High-profile Telstra chief information security officer Mike Burgess has resigned and will work his last day on November 4, capping off almost four years leading IT security for the nation's largest telco.
He will set out on his own as a strategic cyber advisor within his own consultancy, providing guidance to boards and committees about security threats and the impact they could have on their business.
Burgess joined Telstra in Februrary 2013 after five years as the deputy director for cyber and information security at the Defence Signals Directorate, and more than 18 years in the intelligence and security sector.
His tenure at DSD included overseeing the establishment of the national Cyber Security Operations Centre (now the Australian Cyber Security Centre).
At Telstra, Burgess' goal was to transform the internal security mindset through all levels of the business via his two-pronged "discovery and influence" initiative.
It intended to bring a human solution to a human problem, coupling data analytics (discovery) to hunt down malicious events and unintended harmful behaviour by staff, with human to human engagement to resolve the matter (influence).
At Telstra, Burgess co-authored the 'Five Knows of Cyber Security', five tenets that "frame the complex problem of cyber security in a way that everyone can engage in" - which the CISO says should form the core of any business' IT security plan.
Burgess has also lent his expertise back to the government during his stint in the private sector, sitting on the expert panel tasked with reviewing the nation's cyber security strategy.
A Telstra spokesperson said Burgess had established "proven and effective security capabilities that play a critical role in keeping our customers data safe and our networks secure".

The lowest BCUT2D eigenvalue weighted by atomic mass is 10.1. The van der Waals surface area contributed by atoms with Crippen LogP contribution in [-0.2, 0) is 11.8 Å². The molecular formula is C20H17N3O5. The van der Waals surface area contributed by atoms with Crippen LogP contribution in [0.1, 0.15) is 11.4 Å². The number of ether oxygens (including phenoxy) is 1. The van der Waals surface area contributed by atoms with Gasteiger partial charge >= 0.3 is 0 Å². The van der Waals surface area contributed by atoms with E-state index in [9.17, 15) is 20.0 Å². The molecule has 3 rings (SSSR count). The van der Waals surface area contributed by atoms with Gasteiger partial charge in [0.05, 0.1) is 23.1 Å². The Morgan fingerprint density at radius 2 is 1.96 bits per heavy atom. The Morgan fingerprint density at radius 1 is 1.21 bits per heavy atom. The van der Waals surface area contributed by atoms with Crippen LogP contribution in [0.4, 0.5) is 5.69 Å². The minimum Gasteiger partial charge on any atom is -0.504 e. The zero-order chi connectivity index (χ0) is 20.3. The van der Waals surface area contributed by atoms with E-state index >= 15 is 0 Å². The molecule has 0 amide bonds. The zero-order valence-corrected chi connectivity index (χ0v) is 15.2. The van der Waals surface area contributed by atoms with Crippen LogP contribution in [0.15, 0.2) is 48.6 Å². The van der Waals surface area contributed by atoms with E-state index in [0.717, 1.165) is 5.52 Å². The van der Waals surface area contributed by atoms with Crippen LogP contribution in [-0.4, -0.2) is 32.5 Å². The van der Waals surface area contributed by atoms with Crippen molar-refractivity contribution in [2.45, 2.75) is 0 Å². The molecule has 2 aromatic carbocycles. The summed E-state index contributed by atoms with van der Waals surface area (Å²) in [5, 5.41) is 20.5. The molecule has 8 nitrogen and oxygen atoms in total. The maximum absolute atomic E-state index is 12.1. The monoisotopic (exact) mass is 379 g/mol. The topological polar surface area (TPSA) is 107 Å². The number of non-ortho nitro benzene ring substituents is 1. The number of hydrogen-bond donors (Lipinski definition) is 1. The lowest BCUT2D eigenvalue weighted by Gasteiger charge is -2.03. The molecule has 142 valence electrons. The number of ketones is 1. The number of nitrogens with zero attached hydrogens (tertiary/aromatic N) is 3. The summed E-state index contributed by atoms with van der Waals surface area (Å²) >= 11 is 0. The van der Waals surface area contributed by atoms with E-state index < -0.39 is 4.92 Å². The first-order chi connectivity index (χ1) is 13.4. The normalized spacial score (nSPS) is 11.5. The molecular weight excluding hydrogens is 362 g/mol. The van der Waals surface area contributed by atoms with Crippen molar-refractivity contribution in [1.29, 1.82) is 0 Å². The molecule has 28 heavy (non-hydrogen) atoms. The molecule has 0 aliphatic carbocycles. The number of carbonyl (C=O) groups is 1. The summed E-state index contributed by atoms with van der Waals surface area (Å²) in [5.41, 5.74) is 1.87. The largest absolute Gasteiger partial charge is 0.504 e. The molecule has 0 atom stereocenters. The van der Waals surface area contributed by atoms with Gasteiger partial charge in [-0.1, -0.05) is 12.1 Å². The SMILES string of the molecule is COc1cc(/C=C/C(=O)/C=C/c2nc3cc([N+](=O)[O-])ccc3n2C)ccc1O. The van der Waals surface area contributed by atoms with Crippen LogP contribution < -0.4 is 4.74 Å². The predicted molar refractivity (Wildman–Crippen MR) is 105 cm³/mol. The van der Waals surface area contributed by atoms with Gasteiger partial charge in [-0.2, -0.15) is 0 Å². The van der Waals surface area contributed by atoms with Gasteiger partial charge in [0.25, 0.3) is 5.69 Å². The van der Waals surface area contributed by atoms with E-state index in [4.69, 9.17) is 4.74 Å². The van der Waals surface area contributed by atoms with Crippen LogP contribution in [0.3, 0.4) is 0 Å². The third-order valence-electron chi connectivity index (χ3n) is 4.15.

"Mike is leaving Telstra with the right strategy and capabilities developed and implemented – and as company, we will continue to build on these," the spokesperson said.
"We wish Mike every success in the years to come."
Telstra will undertake an international search for a new CISO.
It leaves the telco with three executive-level IT positions to fill - Telstra is still looking for replacements to its CIO and CTO roles following Erez Yarkoni's resignation in August, and Vish Nandlall's controversial departure in May.
Burgess' departure is one of five big CISO moves this year.
Australia Post last month appointed a new chief information security officer following Troy Braban's exit to JP Morgan Chase in the US. Kristin Lyons, the postal organisation's former head of cyber threat and business management, is now in the role.
The Department of Human Services this week hired a former Navy commander as its cyber security chief; AGL Energy in March brought on John Taylor as its first ever CISO; and the country's national airline Qantas is currently looking to appoint a chief information security officer.
Changes at National Australia Bank in July also saw long-serving CISO Dave Powell moved into the new role of general manager for IT security strategy and the promotion of cyber security executive Andrew Dell into the CISO role.